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Detroit Casino Deadline Tightens

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Downtown casino deadline tightens

Mayor seeking ways to speed approval process

December 4, 2003



The green light for Detroit's three casinos to build permanent homes may be much further away than Mayor Kwame Kilpatrick has said.

There are numerous hurdles each casino faces before it can put shovels in the ground.

MotorCity Casino still hasn't finished its plans and needs a public hearing and City Council approvals. Greektown Casino faces political problems that could continue to hold up final council approval of its plans. And all three casinos are still under a federal injunction that could take weeks to lift.

Kilpatrick wants the Detroit City Council to hold a special session this month to approve plans for permanent casinos so they can begin construction. But a special session might not speed the process much.

A request is expected to be filed today with the U.S. 6th Circuit Court of Appeals in Cincinnati to lift the injunction the court ordered in September 2002 preventing construction of the casinos.

But attorneys said it's impossible to know how quickly the court will act. The court could lift the injunction itself or send the case back to the federal court in Grand Rapids.

But the city's request only covers two casinos.

Because MGM Grand Detroit Casino wasn't part of last week's legal settlement with the Lac Vieux tribe, the city won't ask for the injunction against MGM to be lifted. The casino's attorneys will make that request themselves, and they may ask that no injunctions be lifted unless all three are lifted together.

Kilpatrick announced Nov. 25 that the 7-year-old lawsuit by the Lac Vieux Desert Band of Lake Superior Chippewa Indians over the city's casino ordinance had been settled.

However, only two of the three casinos, MotorCity and Greektown Casinos, agreed to settle, paying $79 million to the tribe. MGM Grand Detroit Casino did not settle because it says it should not be part of the lawsuit. Unlike the other two, it did not receive a preference for a casino license. The federal courts have ruled the preferences were unconstitutional.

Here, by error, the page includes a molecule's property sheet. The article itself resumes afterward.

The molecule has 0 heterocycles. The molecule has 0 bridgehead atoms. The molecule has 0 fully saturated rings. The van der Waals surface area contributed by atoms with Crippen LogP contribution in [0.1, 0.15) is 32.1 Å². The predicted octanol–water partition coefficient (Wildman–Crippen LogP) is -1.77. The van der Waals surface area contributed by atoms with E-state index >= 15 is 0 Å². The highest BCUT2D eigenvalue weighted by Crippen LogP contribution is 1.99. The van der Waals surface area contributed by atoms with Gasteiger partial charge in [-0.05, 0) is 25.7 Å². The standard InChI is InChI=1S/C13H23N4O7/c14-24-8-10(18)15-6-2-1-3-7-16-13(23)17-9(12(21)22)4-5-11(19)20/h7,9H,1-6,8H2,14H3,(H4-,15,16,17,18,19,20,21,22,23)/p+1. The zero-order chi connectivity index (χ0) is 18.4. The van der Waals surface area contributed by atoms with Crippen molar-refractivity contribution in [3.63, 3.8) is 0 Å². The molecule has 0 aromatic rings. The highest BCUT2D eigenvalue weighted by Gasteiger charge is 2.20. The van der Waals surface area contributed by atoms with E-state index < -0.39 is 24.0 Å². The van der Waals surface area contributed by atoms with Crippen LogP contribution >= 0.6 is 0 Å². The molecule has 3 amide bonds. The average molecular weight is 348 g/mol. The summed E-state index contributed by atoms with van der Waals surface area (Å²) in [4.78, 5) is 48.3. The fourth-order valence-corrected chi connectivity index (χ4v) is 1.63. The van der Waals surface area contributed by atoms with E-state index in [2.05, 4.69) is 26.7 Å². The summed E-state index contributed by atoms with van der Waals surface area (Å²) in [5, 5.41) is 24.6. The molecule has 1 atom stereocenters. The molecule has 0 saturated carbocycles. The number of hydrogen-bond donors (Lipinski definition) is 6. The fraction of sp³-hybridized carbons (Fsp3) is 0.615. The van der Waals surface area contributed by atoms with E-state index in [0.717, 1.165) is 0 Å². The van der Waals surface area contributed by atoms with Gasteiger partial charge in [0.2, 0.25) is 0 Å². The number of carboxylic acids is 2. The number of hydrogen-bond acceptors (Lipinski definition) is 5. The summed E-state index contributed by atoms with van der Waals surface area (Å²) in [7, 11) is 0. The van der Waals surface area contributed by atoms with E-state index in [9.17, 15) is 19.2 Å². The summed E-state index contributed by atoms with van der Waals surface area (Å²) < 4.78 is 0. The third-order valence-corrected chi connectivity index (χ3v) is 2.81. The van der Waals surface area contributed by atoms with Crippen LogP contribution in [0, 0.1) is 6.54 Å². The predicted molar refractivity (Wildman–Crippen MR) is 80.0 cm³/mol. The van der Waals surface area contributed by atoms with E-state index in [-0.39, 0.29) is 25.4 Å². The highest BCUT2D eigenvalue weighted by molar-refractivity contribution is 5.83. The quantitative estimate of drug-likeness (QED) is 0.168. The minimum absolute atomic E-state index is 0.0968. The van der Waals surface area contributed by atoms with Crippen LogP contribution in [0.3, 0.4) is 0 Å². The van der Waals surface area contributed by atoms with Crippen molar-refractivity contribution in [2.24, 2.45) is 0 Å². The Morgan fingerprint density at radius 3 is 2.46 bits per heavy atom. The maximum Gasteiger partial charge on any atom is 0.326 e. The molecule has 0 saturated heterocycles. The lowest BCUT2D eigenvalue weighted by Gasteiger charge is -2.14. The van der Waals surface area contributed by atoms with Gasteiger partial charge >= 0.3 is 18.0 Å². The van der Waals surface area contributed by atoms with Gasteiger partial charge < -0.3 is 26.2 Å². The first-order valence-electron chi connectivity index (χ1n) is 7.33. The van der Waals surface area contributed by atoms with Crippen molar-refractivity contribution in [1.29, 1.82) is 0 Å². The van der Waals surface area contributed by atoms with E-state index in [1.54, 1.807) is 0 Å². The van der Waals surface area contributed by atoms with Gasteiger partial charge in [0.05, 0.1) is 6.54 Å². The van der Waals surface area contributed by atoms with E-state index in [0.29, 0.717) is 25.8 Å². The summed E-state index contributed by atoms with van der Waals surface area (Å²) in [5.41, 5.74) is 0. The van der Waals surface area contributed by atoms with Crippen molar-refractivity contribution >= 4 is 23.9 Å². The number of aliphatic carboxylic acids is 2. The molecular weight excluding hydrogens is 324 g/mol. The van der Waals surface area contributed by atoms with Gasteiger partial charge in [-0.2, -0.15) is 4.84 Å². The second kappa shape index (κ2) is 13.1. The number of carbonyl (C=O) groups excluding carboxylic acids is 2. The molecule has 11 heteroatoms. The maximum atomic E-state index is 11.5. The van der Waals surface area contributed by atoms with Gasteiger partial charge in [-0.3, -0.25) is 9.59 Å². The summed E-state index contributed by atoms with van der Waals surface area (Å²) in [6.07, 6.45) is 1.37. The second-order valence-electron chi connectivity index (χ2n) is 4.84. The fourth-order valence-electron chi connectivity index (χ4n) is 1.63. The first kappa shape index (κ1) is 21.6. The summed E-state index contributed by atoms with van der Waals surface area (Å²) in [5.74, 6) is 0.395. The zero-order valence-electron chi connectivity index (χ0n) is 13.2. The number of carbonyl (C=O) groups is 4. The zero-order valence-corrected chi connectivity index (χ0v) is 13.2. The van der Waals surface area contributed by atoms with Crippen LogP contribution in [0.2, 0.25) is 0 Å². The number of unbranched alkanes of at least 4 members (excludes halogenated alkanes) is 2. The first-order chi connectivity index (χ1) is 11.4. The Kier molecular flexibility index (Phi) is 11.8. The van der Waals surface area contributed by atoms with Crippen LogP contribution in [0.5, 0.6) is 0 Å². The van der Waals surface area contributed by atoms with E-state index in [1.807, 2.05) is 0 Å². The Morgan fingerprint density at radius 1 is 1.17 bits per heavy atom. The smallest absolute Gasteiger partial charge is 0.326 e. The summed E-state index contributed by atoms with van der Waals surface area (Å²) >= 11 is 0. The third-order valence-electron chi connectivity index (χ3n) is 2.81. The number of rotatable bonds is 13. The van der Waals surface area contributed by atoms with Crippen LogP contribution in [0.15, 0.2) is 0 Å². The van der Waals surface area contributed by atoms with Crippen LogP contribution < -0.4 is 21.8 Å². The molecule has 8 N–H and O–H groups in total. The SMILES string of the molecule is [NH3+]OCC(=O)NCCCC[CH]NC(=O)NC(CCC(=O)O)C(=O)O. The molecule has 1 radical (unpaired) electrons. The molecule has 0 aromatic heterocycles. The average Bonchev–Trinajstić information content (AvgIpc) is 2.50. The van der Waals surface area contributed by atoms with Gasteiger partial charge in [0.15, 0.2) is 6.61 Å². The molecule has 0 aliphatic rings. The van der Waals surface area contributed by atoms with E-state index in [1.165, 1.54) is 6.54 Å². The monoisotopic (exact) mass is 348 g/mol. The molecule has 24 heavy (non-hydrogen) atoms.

The day after the settlement, the council held its last meeting of the year and did not act on zoning for the new Greektown Casino. Before recessing until Jan. 5, the council set a Jan. 23 public hearing for MotorCity's new casino. The public hearing must be held before council can vote on the zoning.

Kilpatrick told the Free Press he would ask council members to reconvene for a special session on casinos. The mayor is concerned that waiting until January will slow construction on the casinos, which are already on a tight schedule to open by the 2006 Super Bowl.

Some council members are irked that the mayor waited until their recess to mention a special session.

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The city council is done meeting for the year, so the zoning changes cannot take place until next year. Additionally, construction cannot being until the injunctions are lifted by the federal courts. The casinos are eager to get started on the hotels...with each passing day that construction does not begin, the less likely it is that the hotel towers will be done by the Super Bowl. It would be awful if these hotels or the Book-Cadillac renovation weren't completed until after the Super Bowl.

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